Russia could stop providing Finland with natural gas due to the country’s bid to join NATO, Finnish newspaper Iltalehti reported on Thursday, citing unnamed sources. According to the publication, it could happen as early as Friday, May 13.
The newspaper notes previous concerns among the Finnish public that Russia could turn off the gas on May 23, the due date for the next payment. The country’s Minister for European Affairs Tytti Tuppurainen told the Helsingin Sanomat newspaper recently that Finland did not intend to agree to Russia’s new ruble-based gas payment scheme.
Finnish Defense Minister Antti Kaikkonen commented on the matter in a live interview with the Iltalehti daily in Parliament on Thursday, saying “it’s a pretty good question from which direction the gas might be cut.”
Ville Tavio, chairman of the Basic Finnish Parliamentary Group, went on to add that Finnish politicians had been informed of various forms of Russian retaliation if Finland fails to comply with Moscow’s new payment mechanism, and when asked whether Russia could cut off gas supplies to Finland before May 23, he stated: “preparations have been made for this and it is expected that this can happen.”
However, another member of Parliament and head of the “Movement Now” party, Harry “Hjallis” Harkimo, while also confirming that such a potential exists, said the cut could happen sooner due to Finland’s NATO membership aspirations.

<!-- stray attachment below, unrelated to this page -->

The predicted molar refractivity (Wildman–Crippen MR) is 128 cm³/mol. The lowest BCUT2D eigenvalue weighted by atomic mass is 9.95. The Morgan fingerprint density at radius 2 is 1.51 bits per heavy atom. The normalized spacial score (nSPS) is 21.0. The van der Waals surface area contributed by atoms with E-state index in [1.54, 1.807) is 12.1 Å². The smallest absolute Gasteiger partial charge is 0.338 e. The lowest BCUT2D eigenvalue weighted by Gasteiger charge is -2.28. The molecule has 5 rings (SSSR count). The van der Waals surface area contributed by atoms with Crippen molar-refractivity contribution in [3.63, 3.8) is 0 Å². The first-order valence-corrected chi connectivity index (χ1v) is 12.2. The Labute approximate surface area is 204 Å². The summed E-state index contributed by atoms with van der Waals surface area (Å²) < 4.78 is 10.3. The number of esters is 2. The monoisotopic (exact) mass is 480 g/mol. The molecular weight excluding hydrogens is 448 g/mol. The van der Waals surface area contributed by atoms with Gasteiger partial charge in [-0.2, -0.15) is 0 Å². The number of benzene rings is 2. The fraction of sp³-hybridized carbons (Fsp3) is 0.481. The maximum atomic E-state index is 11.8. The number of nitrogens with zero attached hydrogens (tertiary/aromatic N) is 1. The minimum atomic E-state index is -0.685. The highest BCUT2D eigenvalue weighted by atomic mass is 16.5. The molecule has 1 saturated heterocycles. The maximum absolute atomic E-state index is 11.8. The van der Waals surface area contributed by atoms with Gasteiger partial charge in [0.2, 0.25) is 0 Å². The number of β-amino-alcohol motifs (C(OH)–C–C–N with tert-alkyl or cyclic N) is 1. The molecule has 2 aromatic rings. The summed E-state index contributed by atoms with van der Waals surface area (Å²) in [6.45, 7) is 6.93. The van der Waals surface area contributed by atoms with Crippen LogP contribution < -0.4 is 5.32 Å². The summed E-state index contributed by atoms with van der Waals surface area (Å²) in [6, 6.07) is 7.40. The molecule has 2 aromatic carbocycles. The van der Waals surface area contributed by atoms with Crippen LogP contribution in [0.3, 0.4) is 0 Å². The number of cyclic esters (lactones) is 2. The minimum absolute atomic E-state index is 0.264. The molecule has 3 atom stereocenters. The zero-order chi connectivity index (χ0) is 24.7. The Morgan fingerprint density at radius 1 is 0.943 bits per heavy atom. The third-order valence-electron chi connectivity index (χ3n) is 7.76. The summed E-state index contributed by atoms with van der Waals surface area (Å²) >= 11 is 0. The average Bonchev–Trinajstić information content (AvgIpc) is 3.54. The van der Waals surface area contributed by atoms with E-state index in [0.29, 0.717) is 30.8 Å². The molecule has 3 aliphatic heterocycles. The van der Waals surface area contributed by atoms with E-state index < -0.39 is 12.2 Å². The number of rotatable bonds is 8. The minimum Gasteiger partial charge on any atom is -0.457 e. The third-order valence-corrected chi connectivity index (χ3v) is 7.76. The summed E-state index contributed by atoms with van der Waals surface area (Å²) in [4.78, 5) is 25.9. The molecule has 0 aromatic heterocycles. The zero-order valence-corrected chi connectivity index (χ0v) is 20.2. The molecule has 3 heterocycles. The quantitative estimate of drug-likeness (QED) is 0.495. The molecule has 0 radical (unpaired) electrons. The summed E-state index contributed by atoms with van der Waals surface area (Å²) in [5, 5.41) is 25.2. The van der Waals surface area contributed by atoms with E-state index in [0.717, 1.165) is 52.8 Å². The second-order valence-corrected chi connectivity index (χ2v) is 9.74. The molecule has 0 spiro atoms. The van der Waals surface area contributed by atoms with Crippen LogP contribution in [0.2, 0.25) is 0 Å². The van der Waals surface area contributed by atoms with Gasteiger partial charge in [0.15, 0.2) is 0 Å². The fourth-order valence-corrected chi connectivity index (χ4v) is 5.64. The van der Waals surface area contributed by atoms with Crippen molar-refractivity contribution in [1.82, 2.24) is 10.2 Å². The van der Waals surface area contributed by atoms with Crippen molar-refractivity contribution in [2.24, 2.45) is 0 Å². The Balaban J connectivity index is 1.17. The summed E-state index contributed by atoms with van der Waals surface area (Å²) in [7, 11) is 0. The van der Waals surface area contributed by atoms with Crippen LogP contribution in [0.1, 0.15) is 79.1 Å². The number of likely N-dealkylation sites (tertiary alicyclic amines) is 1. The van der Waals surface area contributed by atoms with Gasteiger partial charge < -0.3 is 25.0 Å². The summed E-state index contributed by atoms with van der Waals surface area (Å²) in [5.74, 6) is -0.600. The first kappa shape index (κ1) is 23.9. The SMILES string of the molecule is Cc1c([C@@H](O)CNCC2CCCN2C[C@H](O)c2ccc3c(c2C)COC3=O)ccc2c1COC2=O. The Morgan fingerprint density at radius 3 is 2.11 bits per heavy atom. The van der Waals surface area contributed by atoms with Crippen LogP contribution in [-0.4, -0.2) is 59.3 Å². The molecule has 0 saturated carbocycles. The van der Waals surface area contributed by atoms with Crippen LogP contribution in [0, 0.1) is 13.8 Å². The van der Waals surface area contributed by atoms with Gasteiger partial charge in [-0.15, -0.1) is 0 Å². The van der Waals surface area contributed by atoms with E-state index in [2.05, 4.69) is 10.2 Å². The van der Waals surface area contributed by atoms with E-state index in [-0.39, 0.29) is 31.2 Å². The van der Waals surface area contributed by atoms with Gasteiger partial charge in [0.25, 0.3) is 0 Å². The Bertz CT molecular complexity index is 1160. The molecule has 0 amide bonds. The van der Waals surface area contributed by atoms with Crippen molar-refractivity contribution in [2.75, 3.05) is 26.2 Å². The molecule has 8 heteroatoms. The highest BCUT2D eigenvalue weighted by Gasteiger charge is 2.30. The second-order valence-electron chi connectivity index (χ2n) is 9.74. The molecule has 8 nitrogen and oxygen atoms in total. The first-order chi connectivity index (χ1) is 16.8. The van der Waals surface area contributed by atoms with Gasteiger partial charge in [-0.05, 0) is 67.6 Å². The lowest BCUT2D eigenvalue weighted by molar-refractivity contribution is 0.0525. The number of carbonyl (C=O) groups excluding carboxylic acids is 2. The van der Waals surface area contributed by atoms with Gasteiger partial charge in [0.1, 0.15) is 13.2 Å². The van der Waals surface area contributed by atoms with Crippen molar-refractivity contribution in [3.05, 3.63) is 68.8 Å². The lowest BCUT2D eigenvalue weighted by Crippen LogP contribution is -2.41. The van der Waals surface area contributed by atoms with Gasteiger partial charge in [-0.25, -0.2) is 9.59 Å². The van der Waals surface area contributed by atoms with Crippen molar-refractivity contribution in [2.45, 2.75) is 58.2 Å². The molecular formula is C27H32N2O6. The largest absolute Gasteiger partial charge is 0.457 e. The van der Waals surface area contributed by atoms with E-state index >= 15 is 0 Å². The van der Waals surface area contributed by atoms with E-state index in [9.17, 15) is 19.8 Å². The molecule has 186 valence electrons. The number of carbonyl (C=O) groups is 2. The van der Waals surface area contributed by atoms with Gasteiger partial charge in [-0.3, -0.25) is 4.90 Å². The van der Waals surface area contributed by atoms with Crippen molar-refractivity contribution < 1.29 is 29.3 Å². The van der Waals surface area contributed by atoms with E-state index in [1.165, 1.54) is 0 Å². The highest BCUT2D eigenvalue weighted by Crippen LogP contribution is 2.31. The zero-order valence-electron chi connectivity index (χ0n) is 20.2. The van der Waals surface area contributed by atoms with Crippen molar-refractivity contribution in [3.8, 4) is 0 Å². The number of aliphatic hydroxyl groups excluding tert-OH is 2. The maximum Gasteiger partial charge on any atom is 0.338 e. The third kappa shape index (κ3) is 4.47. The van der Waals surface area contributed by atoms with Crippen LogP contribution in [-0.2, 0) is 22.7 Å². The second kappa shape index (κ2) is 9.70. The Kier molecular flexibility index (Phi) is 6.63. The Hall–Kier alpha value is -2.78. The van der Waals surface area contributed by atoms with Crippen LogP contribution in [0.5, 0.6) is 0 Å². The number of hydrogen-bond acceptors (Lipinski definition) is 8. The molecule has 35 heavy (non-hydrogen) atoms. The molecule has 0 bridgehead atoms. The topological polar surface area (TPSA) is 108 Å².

“What I’m worried about is Russia’s retaliation. When we don’t pay rubles to buy natural gas, it will be cut off on the 23rd. It can be cut off any day, but now also as a countermeasure to NATO,” Harkimo was quoted as saying.
Discussions on Finland’s accession to NATO intensified at the beginning of April, amid Russia’s military operation in Ukraine. Some members of the alliance have supported the idea, and most members of the Finnish Parliament have voted in favor of accession. On May 12, Finland’s President and Prime Minister Sauli Niiniste and Sanna Marin endorsed the application to join NATO. According to the two officials, the country’s entry into the alliance will increase its defense capabilities. On May 13, the Finnish Parliament is expected to release a cross-party analysis of the situation, and on May 15, the ruling Social Democratic Labor Party is scheduled to make a decision on joining the alliance.
Russia strongly opposes Finland’s NATO accession plans and is ready to take retaliatory steps, including “military-technical” ones, Russian Foreign Ministry said on Thursday. According to the statement, Finland’s entry into the alliance “will cause serious damage to bilateral Russian-Finnish relations” and jeopardize security in the region.
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